IMG_0495I have just returned from two weeks of divine restoration on the Pacific coast of Costa Rica, which included but was not restricted to, languid morning yoga practice, guided on-the-spot writing, a salt water pool, an endless unsullied beach, the occasional margarita, delicious meals, visits from Morpho butterflies, hummingbirds and Toucans, and one two-day meltdown.

Everything was going fine until I checked my email somewhere into the second week. (Interesting to note: my cell phone died the day after we arrived, and our writing facilitator’s computer  ceased to function.) My university transcript could not be located said the email, and suddenly the ground went out from under me.

Filling out the Ontario Colleges application had been an interesting undertaking, since in the world of academic education, I have completed only grade eleven. As a mature student, I took a Creative Writing course at the Glendon campus of York University. But suddenly, I couldn’t recall ever receiving a mark or a credit or any indication that I’d taken this course. But it was only one course, not the required BA for this post graduate Creative Writing course for which I’d applied to Humber . With the understanding that Humber does, on occasion,  make exceptions I’d submitted a detailed account of my writing life with confidence.


Ah, how easily confidence can be shattered!

Even as I sent off letters to the director, the registrar and so on, reminding them of my credentials, I couldn’t help but doubt that what I had done or could do would be enough. Sue continued to assure me that I had more than what it takes, that my Osho Multiversity certificates in the healing arts were proof enough, that the fact I’d been published, won a contest, received grants, served as president for a writing organization, took two years of A Novel Approach – these were all more than enough. But I have no letters after my name. I did it “my way”, and that might not be good enough.

rebalancing training2

I don’t remember actually saying this, but my mother claimed that as a young woman I remarked that one never says, “Gosh, I’m glad I worried about that.” I tried to catch hold of that bit of wisdom as I sipped my lemon water and gazed out at the Birds of Paradise and hot pink wild ginger flowers nestled into the palm and mango trees, and listened to the heartbeat surf underscoring the cicadas’ song. But I’d been triggered, so even with reassurances from my writing teacher, Sue Reynolds, and emotional support and suggestions from Theresa Dekker, I kind of fell apart.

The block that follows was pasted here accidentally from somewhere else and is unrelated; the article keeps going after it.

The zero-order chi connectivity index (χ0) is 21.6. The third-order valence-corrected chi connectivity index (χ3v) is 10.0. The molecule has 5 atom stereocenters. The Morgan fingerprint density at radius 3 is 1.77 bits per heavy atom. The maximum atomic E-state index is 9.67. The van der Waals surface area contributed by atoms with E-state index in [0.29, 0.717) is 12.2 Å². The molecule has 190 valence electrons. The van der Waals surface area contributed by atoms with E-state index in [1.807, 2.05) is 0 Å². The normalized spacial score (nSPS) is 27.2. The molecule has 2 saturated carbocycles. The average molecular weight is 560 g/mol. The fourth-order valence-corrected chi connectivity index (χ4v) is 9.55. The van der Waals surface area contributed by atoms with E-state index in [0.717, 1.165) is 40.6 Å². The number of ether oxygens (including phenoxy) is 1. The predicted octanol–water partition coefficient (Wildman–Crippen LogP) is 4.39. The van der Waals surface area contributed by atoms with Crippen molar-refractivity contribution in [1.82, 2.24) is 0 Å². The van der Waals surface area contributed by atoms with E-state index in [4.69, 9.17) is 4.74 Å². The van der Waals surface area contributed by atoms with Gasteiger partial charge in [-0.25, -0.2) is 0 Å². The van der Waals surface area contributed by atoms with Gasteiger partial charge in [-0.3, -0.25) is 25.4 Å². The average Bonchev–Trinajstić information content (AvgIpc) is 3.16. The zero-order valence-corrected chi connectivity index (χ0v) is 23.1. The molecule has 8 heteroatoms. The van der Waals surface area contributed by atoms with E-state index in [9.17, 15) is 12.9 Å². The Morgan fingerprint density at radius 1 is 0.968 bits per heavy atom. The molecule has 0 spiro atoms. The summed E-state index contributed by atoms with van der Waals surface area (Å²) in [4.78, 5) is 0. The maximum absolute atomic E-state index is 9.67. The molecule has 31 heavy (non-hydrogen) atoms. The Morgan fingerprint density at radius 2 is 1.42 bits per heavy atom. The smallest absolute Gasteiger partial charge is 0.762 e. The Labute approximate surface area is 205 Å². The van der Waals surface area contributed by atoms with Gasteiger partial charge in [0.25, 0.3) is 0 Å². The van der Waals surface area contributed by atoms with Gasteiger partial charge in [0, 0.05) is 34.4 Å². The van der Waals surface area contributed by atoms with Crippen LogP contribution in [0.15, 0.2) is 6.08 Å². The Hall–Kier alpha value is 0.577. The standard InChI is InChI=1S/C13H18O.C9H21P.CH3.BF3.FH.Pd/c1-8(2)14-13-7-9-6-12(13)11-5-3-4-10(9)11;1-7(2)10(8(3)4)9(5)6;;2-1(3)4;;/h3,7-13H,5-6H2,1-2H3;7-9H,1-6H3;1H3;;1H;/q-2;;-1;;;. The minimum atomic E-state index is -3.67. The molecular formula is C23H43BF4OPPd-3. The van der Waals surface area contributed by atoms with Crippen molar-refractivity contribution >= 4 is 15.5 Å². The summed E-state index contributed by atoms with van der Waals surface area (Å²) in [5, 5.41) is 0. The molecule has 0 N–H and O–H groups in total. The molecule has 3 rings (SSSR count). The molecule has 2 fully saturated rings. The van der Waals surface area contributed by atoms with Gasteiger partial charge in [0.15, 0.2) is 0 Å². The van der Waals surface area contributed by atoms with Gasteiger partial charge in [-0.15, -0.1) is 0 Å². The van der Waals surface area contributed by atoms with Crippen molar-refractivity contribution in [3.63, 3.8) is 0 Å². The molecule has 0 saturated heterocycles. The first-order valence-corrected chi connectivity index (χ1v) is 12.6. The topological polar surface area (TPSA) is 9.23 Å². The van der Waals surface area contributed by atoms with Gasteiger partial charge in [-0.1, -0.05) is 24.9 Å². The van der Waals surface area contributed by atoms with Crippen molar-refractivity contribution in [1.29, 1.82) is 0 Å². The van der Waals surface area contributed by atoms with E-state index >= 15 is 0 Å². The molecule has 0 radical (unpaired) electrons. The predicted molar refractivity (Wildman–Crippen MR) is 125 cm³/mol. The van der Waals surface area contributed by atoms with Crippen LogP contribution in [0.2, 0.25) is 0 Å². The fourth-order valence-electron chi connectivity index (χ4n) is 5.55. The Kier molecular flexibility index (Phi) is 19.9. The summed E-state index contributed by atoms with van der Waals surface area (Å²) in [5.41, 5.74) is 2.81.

I wrote:

They want letters after my name that I don’t possess. Maybe I don’t have what it takes. Am I being judged or tested? Or is there simply a surprise awaiting? It always turns out well for me. I bounce down life’s cow paths as if there is no shit underfoot. I turn my want off like a tap. Don’t worry, the friend smiles, the Facebook comment assures, something better awaits.

I spread out my hands as if gold pours from them. I display my dancing son, ribbons flashing red and black, as if his lithe young body still somersaults at the end of a cord. I pose with my thousand words as if it were the Pulitzer, or at very least, the Giller.

Sadness comes today on bare feet that fold into one another, rubbing sand first on to the top of one then the other. I will take sadness to the ocean, to the jungle, back to bed. But whenever it wants to go home, I won’t catch its hem and ask it to stay.


Waves drop, flatten and get sucked back out into the ocean. They just do – it’s their nature. And so, the dread and sadness passed. I was able to return to where I actually was – in a bit of paradise with some truly wondrous friends and writers.

Then I came home to find a letter of acceptance from Humber in my mailbox. A little external validation doesn’t hurt.